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Is financial support for private R&D always justified ? A discussion based on literature on growth

  • Benjamin Montmartin

    ()

    (Université de Nice Sophia-Antipolis; Nice, F-06000, France; CNRS, GREDEG UMR 7321, Valbonne, F-06560)

  • Nadine Massard

    ()

    (Université de Lyon, Lyon, F-69007, France ; CNRS, GATE Lyon St Etienne,Université Jean Monnet, Saint-Etienne, F-42000, France)

Many economists have long held that market failures create a gap between social and private returns to Research and Development (R&D), thereby limiting private incentives to invest in R&D. However, this common belief that firms significantly underinvest in R&D is increasingly being challenged, leading the rationale behind public support for private R&D to be questioned. In this paper, we attempt to clarify the perspectives of two sources : the theoretical literature on endogenous growth, and its recent developments in integrating a geographical dimension, and the empirical literature that measures the social returns to R&D in relation to the private returns. Ultimately, we are able to clearly distinguish among different types of market failures and compare their relative impact on the gap between the private and social returns to R&D. Two main conclusions are reached. First, systematic firm underinvestment in R&D is not demonstrated. Second, even though instances of underinvestment do occur, they are mainly explained by surplus appropriability problems rather than by knowledge externalities. This suggests the need for a new policy mix that employs more demand-oriented instruments and is more concentrated on identifying efficient allocations among activities rather than merely increasing global private R&D investment.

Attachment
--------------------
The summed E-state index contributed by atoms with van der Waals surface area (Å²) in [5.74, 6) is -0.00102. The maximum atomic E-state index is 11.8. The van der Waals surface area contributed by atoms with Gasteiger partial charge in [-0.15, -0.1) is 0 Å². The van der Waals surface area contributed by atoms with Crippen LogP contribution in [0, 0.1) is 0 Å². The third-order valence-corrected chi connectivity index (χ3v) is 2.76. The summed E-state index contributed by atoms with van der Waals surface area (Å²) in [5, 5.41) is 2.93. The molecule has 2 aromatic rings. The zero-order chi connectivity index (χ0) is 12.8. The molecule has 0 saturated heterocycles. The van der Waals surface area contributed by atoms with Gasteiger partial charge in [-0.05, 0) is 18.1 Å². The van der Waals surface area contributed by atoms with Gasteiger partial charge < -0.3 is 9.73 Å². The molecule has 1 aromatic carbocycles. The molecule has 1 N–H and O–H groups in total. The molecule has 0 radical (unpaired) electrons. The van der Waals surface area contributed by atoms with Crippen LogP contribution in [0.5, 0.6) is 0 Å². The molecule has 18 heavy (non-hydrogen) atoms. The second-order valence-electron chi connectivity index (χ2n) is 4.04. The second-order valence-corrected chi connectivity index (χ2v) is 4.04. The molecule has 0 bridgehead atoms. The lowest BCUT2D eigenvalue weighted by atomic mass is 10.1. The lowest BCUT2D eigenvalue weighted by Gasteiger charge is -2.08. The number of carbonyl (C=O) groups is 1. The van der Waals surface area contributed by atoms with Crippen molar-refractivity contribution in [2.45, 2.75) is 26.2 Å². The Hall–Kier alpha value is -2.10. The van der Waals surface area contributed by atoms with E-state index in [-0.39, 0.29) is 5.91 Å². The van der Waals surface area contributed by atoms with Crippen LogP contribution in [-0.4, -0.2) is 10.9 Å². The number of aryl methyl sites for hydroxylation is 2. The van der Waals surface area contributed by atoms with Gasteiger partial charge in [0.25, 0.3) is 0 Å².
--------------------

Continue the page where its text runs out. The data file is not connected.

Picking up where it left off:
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Paper provided by Groupe d'Analyse et de Théorie Economique (GATE), Centre national de la recherche scientifique (CNRS), Université Lyon 2, Ecole Normale Supérieure in its series Working Papers with number 1328.

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Date of creation: 2013
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Handle: RePEc:gat:wpaper:1328
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  2. Griliches, Zvi, 1992. " The Search for R&D Spillovers," Scandinavian Journal of Economics, Wiley Blackwell, vol. 94(0), pages S29-47, Supplemen.
  3. Zvi Griliches, 1979. "Issues in Assessing the Contribution of Research and Development to Productivity Growth," Bell Journal of Economics, The RAND Corporation, vol. 10(1), pages 92-116, Spring.
  4. Charles I. Jones & John C. Williams, . "Too Much of a Good Thing? The Economics of Investment in R&D," Working Papers 95006, Stanford University, Department of Economics.
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  9. Scott L. Baier & Gerald P. Dwyer & Robert Tamura, 2006. "How Important are Capital and Total Factor Productivity for Economic Growth?," Economic Inquiry, Western Economic Association International, vol. 44(1), pages 23-49, January.
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